#8 rimcrazy

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Posted 28 July 2013 - 01:09 PM

Having gone to school in Indiana (that other place up in West Lafayette !) I was curious as to how your roof operates in the winter with snow loaded on top.

Very cool observatory. Is your OTA a Planewave?

#9 tstephens3956

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Posted 28 July 2013 - 01:35 PM

If you look at the roof pictures, you can see heating wire strung on the panels. I just plug this in and the snow/ice melts off the roof panel.

#10 1965healy

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Posted 28 July 2013 - 01:59 PM

I don't do FaceBook so I'll have to take your word for it.

#11 tstephens3956

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Posted 28 July 2013 - 03:27 PM

The photos are public so I do not believe you have to be on Facebook to see them. I tried scaling these down to post here but they are still too large, i.e., 240-500 kb.

#12 Starman27

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Posted 28 July 2013 - 04:44 PM

Photos not available.

#13 1965healy

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Posted 28 July 2013 - 06:40 PM

They can't be seen or accessed via the link you provide.

#14 mich_al

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Posted 28 July 2013 - 08:34 PM

You can always resize them (paint if nothing else) and post here.

It would sure be nice if CN would resize images for us when we upload if they're too big (hint hint).

#15 csa/montana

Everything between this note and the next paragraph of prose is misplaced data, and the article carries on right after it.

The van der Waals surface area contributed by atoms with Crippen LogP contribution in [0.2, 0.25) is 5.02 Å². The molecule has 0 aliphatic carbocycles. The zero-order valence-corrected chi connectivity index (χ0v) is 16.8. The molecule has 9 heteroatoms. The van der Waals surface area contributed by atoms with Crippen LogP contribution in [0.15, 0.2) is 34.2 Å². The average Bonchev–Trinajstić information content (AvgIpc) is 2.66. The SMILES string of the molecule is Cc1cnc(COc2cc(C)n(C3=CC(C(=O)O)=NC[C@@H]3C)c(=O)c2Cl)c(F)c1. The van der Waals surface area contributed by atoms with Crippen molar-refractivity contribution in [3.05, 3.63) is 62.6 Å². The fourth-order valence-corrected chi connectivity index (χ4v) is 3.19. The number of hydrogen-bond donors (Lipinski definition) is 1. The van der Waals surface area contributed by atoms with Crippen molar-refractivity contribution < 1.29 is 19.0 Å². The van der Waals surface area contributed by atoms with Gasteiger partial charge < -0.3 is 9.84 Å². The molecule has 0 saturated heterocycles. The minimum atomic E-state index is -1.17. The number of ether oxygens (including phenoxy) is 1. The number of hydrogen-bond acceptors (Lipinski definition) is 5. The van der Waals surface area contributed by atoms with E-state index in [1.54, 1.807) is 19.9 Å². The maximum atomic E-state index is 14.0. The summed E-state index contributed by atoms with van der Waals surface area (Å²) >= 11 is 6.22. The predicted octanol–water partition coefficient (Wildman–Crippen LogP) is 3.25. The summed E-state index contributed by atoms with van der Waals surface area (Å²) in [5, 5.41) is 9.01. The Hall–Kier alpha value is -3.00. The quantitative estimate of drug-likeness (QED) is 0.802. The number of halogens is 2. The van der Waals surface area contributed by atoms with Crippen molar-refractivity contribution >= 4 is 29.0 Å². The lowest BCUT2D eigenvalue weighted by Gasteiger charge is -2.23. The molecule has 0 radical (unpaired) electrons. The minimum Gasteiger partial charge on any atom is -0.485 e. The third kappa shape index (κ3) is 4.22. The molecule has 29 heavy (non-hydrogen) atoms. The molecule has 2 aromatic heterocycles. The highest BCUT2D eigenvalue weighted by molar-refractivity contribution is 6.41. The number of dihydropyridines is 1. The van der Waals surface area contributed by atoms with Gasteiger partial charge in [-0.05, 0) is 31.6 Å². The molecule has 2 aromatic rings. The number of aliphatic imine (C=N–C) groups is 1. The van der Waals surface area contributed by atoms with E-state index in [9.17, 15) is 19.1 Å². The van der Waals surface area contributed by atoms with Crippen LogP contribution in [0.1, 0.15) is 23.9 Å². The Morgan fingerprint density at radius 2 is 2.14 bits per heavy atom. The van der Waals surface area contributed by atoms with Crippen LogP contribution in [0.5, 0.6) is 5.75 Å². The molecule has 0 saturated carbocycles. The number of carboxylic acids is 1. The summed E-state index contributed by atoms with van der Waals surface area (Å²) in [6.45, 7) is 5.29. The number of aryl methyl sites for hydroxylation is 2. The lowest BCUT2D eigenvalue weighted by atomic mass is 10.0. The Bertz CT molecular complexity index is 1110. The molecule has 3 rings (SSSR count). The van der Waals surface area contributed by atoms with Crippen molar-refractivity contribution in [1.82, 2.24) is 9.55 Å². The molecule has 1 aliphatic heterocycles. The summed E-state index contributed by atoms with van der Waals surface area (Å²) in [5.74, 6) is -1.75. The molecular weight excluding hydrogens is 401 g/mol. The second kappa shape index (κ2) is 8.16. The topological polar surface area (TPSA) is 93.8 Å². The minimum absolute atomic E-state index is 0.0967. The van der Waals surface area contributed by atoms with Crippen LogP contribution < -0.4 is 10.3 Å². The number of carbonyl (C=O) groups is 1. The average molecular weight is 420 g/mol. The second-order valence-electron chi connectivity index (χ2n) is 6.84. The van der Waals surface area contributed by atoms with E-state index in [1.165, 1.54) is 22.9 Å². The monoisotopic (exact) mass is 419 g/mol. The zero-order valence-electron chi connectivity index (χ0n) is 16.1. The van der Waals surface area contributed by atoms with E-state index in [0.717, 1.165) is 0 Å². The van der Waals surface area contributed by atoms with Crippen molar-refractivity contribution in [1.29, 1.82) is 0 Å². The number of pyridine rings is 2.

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Posted 28 July 2013 - 08:58 PM

There's several resizing programs (free) available to use. :)

#16 tstephens3956

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Posted 28 July 2013 - 09:23 PM

Trying to post some photos now:

#17 tstephens3956

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Posted 28 July 2013 - 09:41 PM

Again:

Attached Files



#18 tstephens3956

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Posted 28 July 2013 - 09:43 PM

Another:

Attached Files



#19 tstephens3956

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Posted 28 July 2013 - 09:45 PM

An other:

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#20 tstephens3956

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Posted 28 July 2013 - 09:47 PM

Also:

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#21 tstephens3956

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Posted 28 July 2013 - 09:49 PM

Secret door:

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#22 tstephens3956

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Posted 28 July 2013 - 09:57 PM

Stairs up:

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#23 1965healy

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Posted 28 July 2013 - 10:18 PM

Very nice!

#24 Starman27

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Posted 29 July 2013 - 08:38 AM

Outstanding design. What structure is below the pier?

#25 *skyguy*

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Posted 29 July 2013 - 09:07 AM

I've had that design for a "stealth" dormer observatory in the back of my mind for many years! I'm glad to see you have successfully built one. It looks great! :)

I have a different "stealth" design observatory installed on the top of my attached garage. I see from your posts you have a problem with wind shaking the very exposed telescope. I also had this problem until I installed "flip-up" plywood wind screens. They completely prevent any telescope vibrations even during very windy nights.

Here's a shot of my rooftop stealth observatory ... it's been in operation for almost 14 years:

Stealth Observatory

Good Luck with your observatory ... it's a real beauty!